Although we tend to think each month in terms of the commercial calendar it is the month of February and everyone thinks of Valentine’s Day. We swoon and imagine the love of love’s, the romantic connotation for the participation in loving and being loved by someone. It is a beautiful notion for in truth love is the greatest and most sacred element of life. It is not only in the love relationship between two people it is in the consecration of the communication from one person to another.
Valentine’s Day has been rearranged for us through a flood of commercial enterprises. We must at all costs be obedient to this commercial production – but wait, it is the thought that counts.
A Valentine Parody
Be my Valentine, please,
it is history’s most romantic holiday!
Do these things for me to make it true,
make a wish, buy a card, a cupcake,
chocolates, coke and candy,
be crazy, buy tickets to Tim buck too.
Comfortable, a day at the spa with mani and pedi.
Now there are four legged valentines, knock yourself out.
Its only one day out of the year, don’t sweat.
Valentine rewards special offers,
its FREE if you… do it again next year.
©2015 Original Creations: jm
What is the origin of Valentine’s Day, where does it come from? The answer may surprise you.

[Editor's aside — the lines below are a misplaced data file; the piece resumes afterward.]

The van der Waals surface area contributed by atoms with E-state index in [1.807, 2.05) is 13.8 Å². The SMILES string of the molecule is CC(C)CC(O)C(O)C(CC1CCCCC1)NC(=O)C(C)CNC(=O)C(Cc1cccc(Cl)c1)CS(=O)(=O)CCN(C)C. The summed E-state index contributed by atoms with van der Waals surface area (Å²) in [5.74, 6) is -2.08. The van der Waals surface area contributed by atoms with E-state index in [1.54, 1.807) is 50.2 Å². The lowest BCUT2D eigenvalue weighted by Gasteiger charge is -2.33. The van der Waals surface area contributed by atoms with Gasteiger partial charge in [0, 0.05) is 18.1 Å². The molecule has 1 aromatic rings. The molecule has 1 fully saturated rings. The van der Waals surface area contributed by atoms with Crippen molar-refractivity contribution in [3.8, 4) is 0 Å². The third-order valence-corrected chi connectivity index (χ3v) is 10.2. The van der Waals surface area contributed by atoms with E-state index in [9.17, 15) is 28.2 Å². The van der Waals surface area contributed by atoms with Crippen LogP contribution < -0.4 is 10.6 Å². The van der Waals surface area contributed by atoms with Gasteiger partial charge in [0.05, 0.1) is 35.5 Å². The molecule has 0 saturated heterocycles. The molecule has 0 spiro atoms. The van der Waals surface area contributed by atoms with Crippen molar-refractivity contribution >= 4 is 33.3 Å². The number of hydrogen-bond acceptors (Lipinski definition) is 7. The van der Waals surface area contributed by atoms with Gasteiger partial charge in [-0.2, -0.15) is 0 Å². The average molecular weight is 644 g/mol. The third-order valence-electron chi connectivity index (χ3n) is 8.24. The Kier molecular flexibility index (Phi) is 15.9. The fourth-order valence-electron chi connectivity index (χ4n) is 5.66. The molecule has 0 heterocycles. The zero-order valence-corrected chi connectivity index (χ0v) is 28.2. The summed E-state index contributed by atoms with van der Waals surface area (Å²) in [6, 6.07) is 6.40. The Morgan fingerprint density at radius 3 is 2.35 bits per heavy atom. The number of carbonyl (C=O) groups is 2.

Valentine was a popular name in ancient times so there are quite a few monks named Valentine or Valentinus and Valentina, all were saints. However, it seems that poetic license had a part to play. No record exists of romantic celebrations on Valentine’s Day before the medieval English poet Geoffrey Chaucer wrote in 1375. In his work “Parliament of Foules,” he links a tradition of courting love with the celebration of a feast day of Saint Valentine. The association of courting and love and Valentine’s Day did not exist until after his poem became popular.
“For this was sent on Seynt Valentyne’s day
Whan every foul cometh ther to choose his mate.”
It looks like the poet Geoffrey Chaucer invented Valentine’s Day, the rest is commercial twenty first century chatter.
New studies show: a woman Valentine
St. Valentina had nothing to do with Valentine’s Day and love she was martyred for her faith. This is the exact opposite of being courted in love in fact the deed was done through hatred.
“Women might choose to honor the only female St. Valentine (Valentina), a virgin martyred in Palestine on July 25, A.D. 308. The Eastern Orthodox Church officially celebrates St. Valentine twice, once as an elder of the church on July 6 and once as a martyr on July 30.” Source: History of things website.
If we were to introduce love for another every day and not only one day out of the year, what a difference that would make. Imagine actually accepting and loving another for who they are; now that would be a real time paradigm to remember – it would change your life forever.
Picture: Original Art: jm